Sunday 30 January 2005
FILLED WITH OUTDATED guides for HTML and CSS, is the web-at-large more hazardous than helpful to the masses trying to learn how to design web pages?
This morning a regular reader wrote in with two HTML tutorial sites he found that he referred to as “evil.” One is the neopets HTML guide, and the other is the infamous Joe Burns HTML Goodies site. While I’m not sure they’re evil in the truest sense of the word, they certainly are terribly outdated. Yet, there they are, available for folks who might not know better to learn how to do everything old-skool.
That might work for grandpa if he just wants to post some photos of his worldwide adventures for the grandkids at home, but for anyone looking to learn professional, contemporary web design techniques, these sites are definitely bad news. Heck, I can add at least a third of my own books to that pile. We live, we learn, right?
But books, at least, get pulled off the shelf after a while (even if they do appear on eBay later – that’s not something I have any control over). Web sites, however, tend to stay up a lot longer.
There are some good guides out there, one of my faves is Dave Shea’s collected “Standards Resources for Beginners.” Maybe another way to be helpful is to find the outdated guides and weed those out into a “which sites to avoid” list.
So let’s get started!
Hat tip: Jason
GOING BACK AND forth about paid-to-blog, advertisements and how to get some revenue from my site has surprisingly paid off into a quick decision.
That decision? I’m not going to accept ads at this time, and while I will honor the remainder of my contract with the good folks at Marqui for the rest of its term (one month remaining) and do it well, I’m not going to continue to accept any paid-to blog opportunities after that time either.
The reason? I’ve found myself spending too much time thinking about marketing now than ever before, and I don’t like the way it feels or influences the topics I write about on my blog. Especially when I’m traveling, I have precious little time to write, and I don’t want to force a post rather than feel a post.
It’s that simple.
If I were a marketing person, perhaps it would be more appropriate to continue with this discussion. It’s been a good experience asking myself and you, dear readers, some tough questions about ethics and appropriate revenue generation, and your feedback has been invaluable.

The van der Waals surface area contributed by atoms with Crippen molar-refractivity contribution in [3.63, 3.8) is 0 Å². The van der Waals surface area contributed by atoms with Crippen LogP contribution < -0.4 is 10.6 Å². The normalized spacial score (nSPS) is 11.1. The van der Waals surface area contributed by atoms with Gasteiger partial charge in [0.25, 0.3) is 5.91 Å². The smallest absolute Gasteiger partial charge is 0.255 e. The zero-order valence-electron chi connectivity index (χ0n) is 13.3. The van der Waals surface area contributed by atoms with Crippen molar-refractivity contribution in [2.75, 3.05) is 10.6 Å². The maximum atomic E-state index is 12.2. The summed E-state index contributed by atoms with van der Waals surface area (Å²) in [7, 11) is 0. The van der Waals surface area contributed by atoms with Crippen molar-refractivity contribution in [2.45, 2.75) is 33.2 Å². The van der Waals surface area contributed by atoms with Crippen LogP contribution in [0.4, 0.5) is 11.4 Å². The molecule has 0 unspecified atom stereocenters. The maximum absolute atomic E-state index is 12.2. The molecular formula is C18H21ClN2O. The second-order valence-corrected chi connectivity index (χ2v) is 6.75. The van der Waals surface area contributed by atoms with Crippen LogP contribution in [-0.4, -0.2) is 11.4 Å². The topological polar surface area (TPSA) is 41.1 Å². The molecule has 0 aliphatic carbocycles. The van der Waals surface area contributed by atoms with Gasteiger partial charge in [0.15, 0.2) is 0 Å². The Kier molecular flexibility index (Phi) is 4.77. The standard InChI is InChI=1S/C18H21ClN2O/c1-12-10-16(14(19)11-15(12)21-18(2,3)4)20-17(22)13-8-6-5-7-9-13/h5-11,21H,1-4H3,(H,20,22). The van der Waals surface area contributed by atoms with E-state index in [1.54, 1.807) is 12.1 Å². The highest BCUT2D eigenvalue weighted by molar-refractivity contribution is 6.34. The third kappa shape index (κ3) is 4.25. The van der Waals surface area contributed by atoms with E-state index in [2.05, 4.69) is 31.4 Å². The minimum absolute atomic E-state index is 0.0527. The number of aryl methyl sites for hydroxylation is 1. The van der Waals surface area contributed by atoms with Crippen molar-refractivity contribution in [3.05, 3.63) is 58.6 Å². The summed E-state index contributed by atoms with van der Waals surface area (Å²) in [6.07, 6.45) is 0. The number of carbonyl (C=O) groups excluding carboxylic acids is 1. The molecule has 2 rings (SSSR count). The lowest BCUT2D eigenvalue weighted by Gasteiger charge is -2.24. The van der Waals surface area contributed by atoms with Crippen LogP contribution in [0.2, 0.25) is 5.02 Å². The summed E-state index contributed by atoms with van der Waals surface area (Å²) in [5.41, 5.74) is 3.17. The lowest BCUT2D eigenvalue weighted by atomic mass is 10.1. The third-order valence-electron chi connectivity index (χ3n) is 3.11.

It’s also been a fascinating journey watching Marqui in particular break through a lot of boundaries and shake up conventions (I’m all over shaking up conventions!). I think their model can work over time and remain ethical. I’ll have more thoughts on that in the coming month.
I will continue to review other revenue options (sponsorships, membership, direct book and tutorial sales via the site, t-shirts and other fun stuff, and maybe even a donation option) but for the time being, no ads. And after next month, as much as I’ve enjoyed working with the Marqui folks, whom I respect a great deal, I think the fact that this site remains only semi-professional is because it is ultimately and truly a personality site and therefore must be comfortable for me as much as anyone. Otherwise, why do it?
If people enjoy my blog, that is great reward in and of itself. If readers go on to be supportive by buying my books and coming to conferences where I speak, that’s even more helpful. But I don’t want to become something I’m not. Ever seen me in a T-shirt that advertises some brand? Unlikely. You won’t even see me carrying name-brand handbags or wearing designer this or that. I suppose maybe I just prefer to be a maverick. Of course, this doesn’t mean I won’t at some point change my mind, but if that happens, you’ll hear about it from me first.
So thank you all for the insightful discussions on this issue, and especially to Marqui for the ongoing opportunity to explore the possibilities. Next month I intend to write more about the product itself rather than the product about the product. But after that, and for the forseeable future, Molly.Com will remain advertisement and advertorial-free.
Friday 28 January 2005
FIREFOXIE IS A customization for Firefox that makes it look just like IE. I wrote about it a bit ago, and just got the heads up that there’s a sneak-preview of the new version available.
The new version looks like it’ll be even more impressive than the first.
You might be asking: “Why do I want Firefox to look like IE when I don’t even like IE?” Well, while I personally do not want my Firefox to look like IE, I do know that setting it up for my 70+ year old Mom that way makes switching over a heck of a lot easier.
So check out FirefoxIE and if it doesn’t interest you for your own needs, think about the folks that need the extra help transitioning to a standards-rich, secure browser seamlessly.
Much of the discussion surrounding Marqui’s approach to paying bloggers as a means for marketing a product have been profoundly controversial. A major argument against Marqui’s approach has been the concern that despite their desire to be “transparent” doesn’t necessarily represent other companies that might try to do the same thing. That, along with the fact that some bloggers might not fully disclose what they are doing and why.
Certainly, we should always question new approaches. I question the entire approach myself, for numerous reasons which I’ll go into over time. But tonight I want to point out that sometimes there is no better way to measure the integrity of how a company works than by its people. This week, I had the good fortune to meet some Marqui folks face to face. And I have to tell the naysayers out there: If you haven’t met this group, you need to.
Most people have good bullshit detectors. I like to think mine is, at this point in my life, pretty well refined. Every interaction I had with Marqui during the Blog Business Summit was honest, fun, genuine. These folks aren’t out to take anything away, if anything, they’ve been putting their own product out there in a way that challenges our beliefs about what marketing on the web is, and what is should be.